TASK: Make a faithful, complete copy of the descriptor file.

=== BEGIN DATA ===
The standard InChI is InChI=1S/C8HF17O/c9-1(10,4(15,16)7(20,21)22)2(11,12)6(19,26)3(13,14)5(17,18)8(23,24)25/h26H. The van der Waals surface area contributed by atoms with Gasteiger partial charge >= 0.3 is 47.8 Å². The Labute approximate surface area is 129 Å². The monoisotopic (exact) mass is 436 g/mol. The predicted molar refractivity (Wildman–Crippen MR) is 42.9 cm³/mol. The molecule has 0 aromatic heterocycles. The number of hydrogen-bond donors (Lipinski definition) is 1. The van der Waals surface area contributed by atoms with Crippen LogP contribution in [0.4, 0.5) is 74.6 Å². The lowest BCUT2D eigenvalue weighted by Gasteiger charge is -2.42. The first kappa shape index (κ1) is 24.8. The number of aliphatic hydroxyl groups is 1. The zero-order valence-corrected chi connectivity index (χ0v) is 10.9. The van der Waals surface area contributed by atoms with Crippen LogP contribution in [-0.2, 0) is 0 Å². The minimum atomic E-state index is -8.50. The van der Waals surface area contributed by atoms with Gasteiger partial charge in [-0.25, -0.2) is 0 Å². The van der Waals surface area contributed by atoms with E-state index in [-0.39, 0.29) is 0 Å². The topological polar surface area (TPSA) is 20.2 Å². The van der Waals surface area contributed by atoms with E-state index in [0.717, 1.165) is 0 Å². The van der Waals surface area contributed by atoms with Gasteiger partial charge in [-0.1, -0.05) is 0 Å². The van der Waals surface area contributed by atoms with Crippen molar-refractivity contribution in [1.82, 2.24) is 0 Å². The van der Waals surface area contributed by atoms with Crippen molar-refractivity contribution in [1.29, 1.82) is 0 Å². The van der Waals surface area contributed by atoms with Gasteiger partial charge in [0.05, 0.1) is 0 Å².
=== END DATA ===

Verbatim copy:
The standard InChI is InChI=1S/C8HF17O/c9-1(10,4(15,16)7(20,21)22)2(11,12)6(19,26)3(13,14)5(17,18)8(23,24)25/h26H. The van der Waals surface area contributed by atoms with Gasteiger partial charge >= 0.3 is 47.8 Å². The Labute approximate surface area is 129 Å². The monoisotopic (exact) mass is 436 g/mol. The predicted molar refractivity (Wildman–Crippen MR) is 42.9 cm³/mol. The molecule has 0 aromatic heterocycles. The number of hydrogen-bond donors (Lipinski definition) is 1. The van der Waals surface area contributed by atoms with Crippen LogP contribution in [0.4, 0.5) is 74.6 Å². The lowest BCUT2D eigenvalue weighted by Gasteiger charge is -2.42. The first kappa shape index (κ1) is 24.8. The number of aliphatic hydroxyl groups is 1. The zero-order valence-corrected chi connectivity index (χ0v) is 10.9. The van der Waals surface area contributed by atoms with Crippen LogP contribution in [-0.2, 0) is 0 Å². The minimum atomic E-state index is -8.50. The van der Waals surface area contributed by atoms with Gasteiger partial charge in [-0.25, -0.2) is 0 Å². The van der Waals surface area contributed by atoms with E-state index in [-0.39, 0.29) is 0 Å². The topological polar surface area (TPSA) is 20.2 Å². The van der Waals surface area contributed by atoms with E-state index in [0.717, 1.165) is 0 Å². The van der Waals surface area contributed by atoms with Gasteiger partial charge in [-0.1, -0.05) is 0 Å². The van der Waals surface area contributed by atoms with Crippen molar-refractivity contribution in [1.82, 2.24) is 0 Å². The van der Waals surface area contributed by atoms with Crippen molar-refractivity contribution in [1.29, 1.82) is 0 Å². The van der Waals surface area contributed by atoms with Gasteiger partial charge in [0.05, 0.1) is 0 Å².